What Does It Take To Be A Corporate Athlete?

Over the past few years I have been fortunate to work as an Executive Coach with Head Coaches of Elite Sport at the Victorian Institute of Sport and a VFL Club.

I say fortunate because, other than my family, sport is my passion. For almost 20 years, my life was devoid of sport. It was only when someone asked me what are you passionate about (a question I normally ask my own coaching clients) that I made a decision to incorporate more sport into my life and career and these coaching opportunities came about.

Since then, as a coach of elite sport coaches and my own experience as a footballer, I’ve learned a few things which can be applied to corporate life. And many of the learnings are similar:

  • Leadership at all levels is crucial
  • Teamwork (among athletes and their coaches) is essential
  • Having the right talent is critical

But I also discovered three things that corporate professionals can learn from elite sport coaches and athletes:

  • Importance of feedback As the saying goes feedback is the breakfast of champions.  Sport is strongly grounded in constant and rigorous feedback.  It is inescapable.  The scoreboard is visible for all to see.  How often do we receive feedback in our corporate lives?  And when we do, how constructively do we respond to it?  If you cant deal with feedback in elite sport, you don’t survive. The same applies in business. Only by incorporating feedback and changing your game can you really thrive in the corporate world.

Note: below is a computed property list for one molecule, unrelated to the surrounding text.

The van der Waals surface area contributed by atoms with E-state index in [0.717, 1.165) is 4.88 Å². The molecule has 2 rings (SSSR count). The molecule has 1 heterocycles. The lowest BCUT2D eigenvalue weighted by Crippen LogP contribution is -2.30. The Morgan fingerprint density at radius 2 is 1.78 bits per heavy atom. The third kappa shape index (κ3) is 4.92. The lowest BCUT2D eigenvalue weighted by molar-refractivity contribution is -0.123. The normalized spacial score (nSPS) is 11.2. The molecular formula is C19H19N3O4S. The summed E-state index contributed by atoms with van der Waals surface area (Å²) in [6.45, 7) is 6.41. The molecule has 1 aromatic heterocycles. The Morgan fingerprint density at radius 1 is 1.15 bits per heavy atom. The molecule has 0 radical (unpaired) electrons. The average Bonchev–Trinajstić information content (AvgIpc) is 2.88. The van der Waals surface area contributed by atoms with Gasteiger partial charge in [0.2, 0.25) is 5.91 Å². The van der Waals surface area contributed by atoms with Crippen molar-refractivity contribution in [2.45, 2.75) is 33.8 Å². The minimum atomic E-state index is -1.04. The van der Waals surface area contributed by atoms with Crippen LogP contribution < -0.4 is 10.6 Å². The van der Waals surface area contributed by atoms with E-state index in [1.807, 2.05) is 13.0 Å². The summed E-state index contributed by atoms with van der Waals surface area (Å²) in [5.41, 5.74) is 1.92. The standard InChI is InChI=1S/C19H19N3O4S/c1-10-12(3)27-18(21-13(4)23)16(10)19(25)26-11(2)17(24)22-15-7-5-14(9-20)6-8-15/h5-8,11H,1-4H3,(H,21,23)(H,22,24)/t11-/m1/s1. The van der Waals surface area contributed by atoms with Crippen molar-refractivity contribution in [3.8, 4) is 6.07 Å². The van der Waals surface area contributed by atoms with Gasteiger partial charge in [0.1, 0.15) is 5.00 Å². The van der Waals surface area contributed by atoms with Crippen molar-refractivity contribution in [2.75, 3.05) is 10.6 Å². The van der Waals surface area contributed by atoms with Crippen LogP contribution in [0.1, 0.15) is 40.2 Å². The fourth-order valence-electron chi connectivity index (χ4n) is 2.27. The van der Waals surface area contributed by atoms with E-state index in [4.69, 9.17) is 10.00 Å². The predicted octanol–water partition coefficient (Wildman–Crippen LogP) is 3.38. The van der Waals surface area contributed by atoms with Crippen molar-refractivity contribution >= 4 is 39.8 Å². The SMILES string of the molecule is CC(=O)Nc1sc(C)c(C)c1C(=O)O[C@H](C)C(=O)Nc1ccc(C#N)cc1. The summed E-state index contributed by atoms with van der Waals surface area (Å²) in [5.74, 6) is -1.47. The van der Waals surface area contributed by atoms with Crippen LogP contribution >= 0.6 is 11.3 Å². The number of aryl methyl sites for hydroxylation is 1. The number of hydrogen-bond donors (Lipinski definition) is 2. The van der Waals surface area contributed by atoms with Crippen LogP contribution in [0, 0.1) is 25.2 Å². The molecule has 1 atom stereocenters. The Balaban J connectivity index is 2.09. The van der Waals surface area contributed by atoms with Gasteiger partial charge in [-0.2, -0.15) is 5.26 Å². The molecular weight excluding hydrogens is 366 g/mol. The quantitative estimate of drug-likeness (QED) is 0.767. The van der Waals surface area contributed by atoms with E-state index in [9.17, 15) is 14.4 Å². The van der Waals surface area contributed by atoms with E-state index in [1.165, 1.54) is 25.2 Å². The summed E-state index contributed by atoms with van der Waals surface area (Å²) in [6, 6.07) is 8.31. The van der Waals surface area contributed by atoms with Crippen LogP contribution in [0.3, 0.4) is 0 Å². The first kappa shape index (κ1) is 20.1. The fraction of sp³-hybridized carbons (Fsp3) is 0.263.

• Managing physical and emotional balance Elite athletes and coaches are better at managing their physical and emotional balance.  In particular, they balance their energy expenditure with their energy renewal.  It fascinates me that sport seasons last typically 6-8 months.  So why do corporate seasons go for 11 or more months?  How can we possibly perform at our best when we get such little recovery?
  • Training for performance Thirdly, elite sport athletes spend most of their time practising, training and preparing for the big events.  Most of their time is spent developing capability rather than delivering elite performance.  Corporate life is the reverse we spend most of our time performing and delivering and a relatively small amount of learning and developing.  What would happen if we spent more time sharpening the saw?

With Sydney’s AFL Premiership success this year, there has been much discussion as to how much their success was the legacy of Paul Roos, their head coach of previous years. His book Sport is Life, Life is Sport An Insight into Achievement and Balance, in Sport, Work and Life co-written with wife Tami, pretty well sums it up.

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